“Illeism and Narcissism” Comments, Page 1

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7 Comments (One Discussion Thread) on “Illeism and Narcissism”

  1. I appreciate your article on this topic. I am especially interested in hearing more about the ways narcissists reference other people in conversation. I’ve started noticing lately that my husband (who I strongly suspect to be a narcissist) frequently uses “I” statements when referring to things that involve both of us. I have overheard him conversing with friends, family members, etc and he omits any reference to me entirely. “I saw such and such movie Saturday night…” (we were both there), “I’ve thought about selling my house” (we both talked about selling our house )… etc. I sometimes feel like I’m being petty even caring about this, but it just seems so bizarre to me that he doesn’t reference me in stories about our life. Especially when he is talking to people that know me. To hear him talk sometimes you wouldn’t even think he was married or lived with another person. I’m curious about whether this is just a matter of different people having different styles of speaking or if there is something more going on there.
    I’ve also noticed that, with his parents, he never actually says my name if he does reference me. He just says “she”…. Is that weird?

  2. Illeism can also be pathological in nature, caused by brain injury or autism. My sister was autistic; she was non-verbal until age 5. When she started talking, at first she only repeated what she heard others say (echolalia). Gradually she began speaking her own words, however, she always referred to herself in the third person. For example, she would say “Sally wants a drink of water” rather than “I’d like a drink of water”. Also, she would verbalize her thoughts (talk to herself) but even then, she always referred to herself in the third person.

    1. I can understand why you would think that Autism is connected with Illeism but it really isn’t, your sister refers to herself by name because that is what she has heard others refer to her as. Autism is not Illeism or narcissism but a lack of a core sense of self,like islands within the brain that cant connect in a meanful consistent way..hence why they is also a sensory processing disorder.There is no centralised core to bring sensory information and experiences together.As a mother of an adult Autistic son I wish you all the very best with your sister.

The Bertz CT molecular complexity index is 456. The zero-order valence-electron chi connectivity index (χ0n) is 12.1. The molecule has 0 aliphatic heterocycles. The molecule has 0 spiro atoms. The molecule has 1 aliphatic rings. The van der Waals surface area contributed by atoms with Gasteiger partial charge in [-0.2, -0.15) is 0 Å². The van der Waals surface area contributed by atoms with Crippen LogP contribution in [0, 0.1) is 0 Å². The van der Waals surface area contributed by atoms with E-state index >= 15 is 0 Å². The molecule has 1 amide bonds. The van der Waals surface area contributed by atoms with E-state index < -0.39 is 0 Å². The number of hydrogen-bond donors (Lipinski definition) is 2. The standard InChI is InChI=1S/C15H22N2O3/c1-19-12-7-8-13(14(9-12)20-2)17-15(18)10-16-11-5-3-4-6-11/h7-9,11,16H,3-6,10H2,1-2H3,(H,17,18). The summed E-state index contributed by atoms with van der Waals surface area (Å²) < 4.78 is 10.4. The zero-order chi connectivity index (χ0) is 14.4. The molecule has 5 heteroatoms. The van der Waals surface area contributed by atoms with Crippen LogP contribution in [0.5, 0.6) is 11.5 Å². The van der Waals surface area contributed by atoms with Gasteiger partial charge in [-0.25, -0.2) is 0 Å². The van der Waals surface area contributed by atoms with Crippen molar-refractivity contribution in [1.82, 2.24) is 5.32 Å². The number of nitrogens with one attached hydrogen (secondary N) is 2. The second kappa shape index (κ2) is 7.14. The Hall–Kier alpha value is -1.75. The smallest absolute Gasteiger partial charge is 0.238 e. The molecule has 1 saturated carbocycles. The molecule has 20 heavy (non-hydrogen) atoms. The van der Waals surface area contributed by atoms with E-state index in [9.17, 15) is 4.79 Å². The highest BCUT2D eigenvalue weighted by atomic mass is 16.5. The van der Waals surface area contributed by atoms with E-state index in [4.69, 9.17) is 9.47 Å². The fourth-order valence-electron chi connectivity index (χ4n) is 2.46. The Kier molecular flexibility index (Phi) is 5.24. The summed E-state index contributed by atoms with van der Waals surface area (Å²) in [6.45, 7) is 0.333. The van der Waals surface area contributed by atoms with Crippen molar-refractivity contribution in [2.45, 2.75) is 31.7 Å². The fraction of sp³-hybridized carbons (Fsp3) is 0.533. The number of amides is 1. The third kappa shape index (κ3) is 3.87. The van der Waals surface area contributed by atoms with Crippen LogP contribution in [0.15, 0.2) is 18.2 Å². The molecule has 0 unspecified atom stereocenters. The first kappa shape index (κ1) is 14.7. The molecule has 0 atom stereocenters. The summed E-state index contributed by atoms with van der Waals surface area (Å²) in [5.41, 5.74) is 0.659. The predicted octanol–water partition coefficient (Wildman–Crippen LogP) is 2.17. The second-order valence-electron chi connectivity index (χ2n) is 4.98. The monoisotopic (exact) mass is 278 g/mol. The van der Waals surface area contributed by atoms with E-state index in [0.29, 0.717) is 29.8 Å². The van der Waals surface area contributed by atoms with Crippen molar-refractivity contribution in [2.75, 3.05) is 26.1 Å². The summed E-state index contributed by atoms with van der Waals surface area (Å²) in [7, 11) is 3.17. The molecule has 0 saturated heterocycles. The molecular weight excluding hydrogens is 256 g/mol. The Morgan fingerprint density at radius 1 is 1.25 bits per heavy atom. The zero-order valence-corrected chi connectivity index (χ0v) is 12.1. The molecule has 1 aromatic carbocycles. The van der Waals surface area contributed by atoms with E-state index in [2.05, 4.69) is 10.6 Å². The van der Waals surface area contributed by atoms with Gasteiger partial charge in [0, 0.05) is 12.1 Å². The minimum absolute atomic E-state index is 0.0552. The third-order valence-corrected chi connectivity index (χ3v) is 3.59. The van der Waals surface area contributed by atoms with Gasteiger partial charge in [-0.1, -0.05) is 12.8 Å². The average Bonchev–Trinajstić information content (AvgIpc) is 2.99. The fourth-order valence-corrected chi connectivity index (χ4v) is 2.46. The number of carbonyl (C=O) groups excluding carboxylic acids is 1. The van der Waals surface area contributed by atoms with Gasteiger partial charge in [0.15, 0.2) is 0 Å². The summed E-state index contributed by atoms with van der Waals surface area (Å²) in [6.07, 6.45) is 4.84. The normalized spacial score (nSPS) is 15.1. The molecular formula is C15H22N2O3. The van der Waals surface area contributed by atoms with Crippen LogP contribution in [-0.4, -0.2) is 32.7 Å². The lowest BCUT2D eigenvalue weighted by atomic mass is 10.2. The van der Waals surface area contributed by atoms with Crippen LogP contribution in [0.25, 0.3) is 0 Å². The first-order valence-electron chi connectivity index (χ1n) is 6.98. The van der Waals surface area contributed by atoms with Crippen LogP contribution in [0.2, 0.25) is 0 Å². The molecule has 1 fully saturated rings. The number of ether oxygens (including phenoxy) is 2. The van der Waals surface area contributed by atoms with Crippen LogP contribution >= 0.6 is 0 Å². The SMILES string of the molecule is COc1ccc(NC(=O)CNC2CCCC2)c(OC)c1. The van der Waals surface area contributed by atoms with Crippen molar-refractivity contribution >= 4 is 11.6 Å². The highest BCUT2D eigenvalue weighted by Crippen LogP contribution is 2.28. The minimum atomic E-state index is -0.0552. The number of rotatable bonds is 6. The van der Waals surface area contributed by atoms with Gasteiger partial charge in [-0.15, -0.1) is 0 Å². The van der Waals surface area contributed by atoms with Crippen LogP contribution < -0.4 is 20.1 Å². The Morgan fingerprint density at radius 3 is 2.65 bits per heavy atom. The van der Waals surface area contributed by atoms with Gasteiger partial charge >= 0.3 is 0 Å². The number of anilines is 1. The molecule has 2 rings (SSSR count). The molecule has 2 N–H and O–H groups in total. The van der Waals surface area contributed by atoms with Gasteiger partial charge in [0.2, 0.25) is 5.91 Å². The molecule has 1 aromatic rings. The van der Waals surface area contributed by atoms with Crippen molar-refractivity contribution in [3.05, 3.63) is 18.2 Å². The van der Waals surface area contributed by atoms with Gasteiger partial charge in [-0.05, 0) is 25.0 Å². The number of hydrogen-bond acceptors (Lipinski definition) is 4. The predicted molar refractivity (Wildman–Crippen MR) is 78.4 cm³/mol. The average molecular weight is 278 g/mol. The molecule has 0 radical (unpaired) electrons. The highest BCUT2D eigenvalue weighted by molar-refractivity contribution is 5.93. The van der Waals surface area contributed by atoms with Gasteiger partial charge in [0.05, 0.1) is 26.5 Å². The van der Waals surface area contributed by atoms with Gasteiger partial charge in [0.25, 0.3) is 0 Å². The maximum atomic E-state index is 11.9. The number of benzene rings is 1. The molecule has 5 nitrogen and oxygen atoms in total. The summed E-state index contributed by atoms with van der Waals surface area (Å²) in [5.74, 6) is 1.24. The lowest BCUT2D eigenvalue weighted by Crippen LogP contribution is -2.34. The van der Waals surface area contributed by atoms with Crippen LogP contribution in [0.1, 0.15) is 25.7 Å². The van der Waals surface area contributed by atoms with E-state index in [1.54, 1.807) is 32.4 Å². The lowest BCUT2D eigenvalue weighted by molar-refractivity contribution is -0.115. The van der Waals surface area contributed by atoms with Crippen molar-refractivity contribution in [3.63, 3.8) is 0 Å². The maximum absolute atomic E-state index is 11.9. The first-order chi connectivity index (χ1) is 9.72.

3. I looked up “referring to yourself in the third person” just now because of Donald Trump’s Tweet about himself today as “Trump”, which he has done often before, just saying “The President”. The connection between that behavior and narcissism definitely fits here. P.S. Thanks for the new word, “illeism”.

  4. My husband and I have an acquaintance we know through a musical group. He does things that are very annoying, but most people in the group are either too nice to call him on things, or just don’t want to bother with it. When he writes e-mails to the group, he refers to himself by his name, e.g., “[Name] can’t make practice tonight.” The other thing he has done is HE invited someone to the musical group, without discussing it with us, who has mobility problems and needs transport and aid for every practice. He provided the transport for two or three practices, and then basically dropped off the face of the earth. Of course, the kindhearted people in the group started taking turns driving him, which was way, way out of their way to pick him up, get him in the car, take him to practice, assist him getting to his chair, assist going back to the car, taking him back home, assisting him into his home. When the mobility challenged individual emails the group asking for a ride, he emails, “Brad would gladly give you a ride, but I can’t make it tonight.” I see his whole motivation in introducing this guy to the group as wanting to be seen in some heroic role, but it was too hard to maintain, so he stealthily dumped it on the rest of us. Ugh. So I say he has both illeism and is a narcissist.

  5. What is the logic when someone constantly refers to you in third person? They have all the signs of being a narcissist as well & need constant attention. When things don’t go their way, they become dismissive immediately. They put on a grand show of how they are easily annoyed & don’t like people, yet can do things that are very kind. Maybe they do it only for praise. Their character exhausts me & I just don’t understand their behavior.

  6. I remember talking about myself to my therapist in third person when my ego-collapsed during a psychosis. I believed that i had died and for the rest of my life i would be a souless no one

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